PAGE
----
Hydrogen: Whether it's a metal or non-metal

I know hydrogen is a non metal, but when I just study about some introductory elementary band theory I find the band structure of hydrogen has a half filled valence band just like alkali metals, and this should make it conductive. Is there some thing more complex about it or is my understanding is wrong? How can the non metallic nature of hydrogen be explained using band theory?

Solid hydrogen is not made up from hydrogen atoms. It contains hydrogen molecules held together by relatively weak Van der Waals forces. In the hydrogen molecule the two $$1s$$ levels of the atoms form a bonding $$\sigma$$ molecular orbital that is full and an antibonding $$\sigma^*$$ orbital that is empty:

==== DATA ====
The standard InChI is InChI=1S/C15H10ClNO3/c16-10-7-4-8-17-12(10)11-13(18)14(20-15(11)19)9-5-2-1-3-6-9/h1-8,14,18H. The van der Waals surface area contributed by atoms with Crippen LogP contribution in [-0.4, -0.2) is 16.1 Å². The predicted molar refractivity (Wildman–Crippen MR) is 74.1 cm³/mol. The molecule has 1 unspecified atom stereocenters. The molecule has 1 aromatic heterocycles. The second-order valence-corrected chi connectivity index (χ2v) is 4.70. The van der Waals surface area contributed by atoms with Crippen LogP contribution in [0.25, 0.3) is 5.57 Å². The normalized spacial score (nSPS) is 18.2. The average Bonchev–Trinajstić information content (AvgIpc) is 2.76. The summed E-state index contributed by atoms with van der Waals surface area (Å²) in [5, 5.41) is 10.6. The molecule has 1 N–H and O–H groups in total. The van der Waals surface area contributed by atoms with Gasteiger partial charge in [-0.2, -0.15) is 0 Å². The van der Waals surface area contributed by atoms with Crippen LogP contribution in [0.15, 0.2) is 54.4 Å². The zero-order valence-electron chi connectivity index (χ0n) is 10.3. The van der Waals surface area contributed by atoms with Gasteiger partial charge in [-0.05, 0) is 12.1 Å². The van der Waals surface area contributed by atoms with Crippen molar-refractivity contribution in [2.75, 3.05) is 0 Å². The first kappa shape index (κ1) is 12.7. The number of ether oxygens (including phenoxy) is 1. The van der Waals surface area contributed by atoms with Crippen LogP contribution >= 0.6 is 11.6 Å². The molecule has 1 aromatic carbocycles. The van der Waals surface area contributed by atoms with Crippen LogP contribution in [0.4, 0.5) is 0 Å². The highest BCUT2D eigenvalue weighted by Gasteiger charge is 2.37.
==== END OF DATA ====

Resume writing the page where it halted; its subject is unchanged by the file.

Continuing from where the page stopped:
In the solid the $$\sigma$$ level broadens to form a full valence band and the $$\sigma^*$$ level broadens to form an empty conduction band, with a gap of around 15eV between the two bands. That is why solid hydrogen is an insulator.
• They have compressed it (in the form of $H_2 S$) enough to turn it into a BCS superconductor arxiv.org/abs/1506.08190 – tbt May 21 at 18:58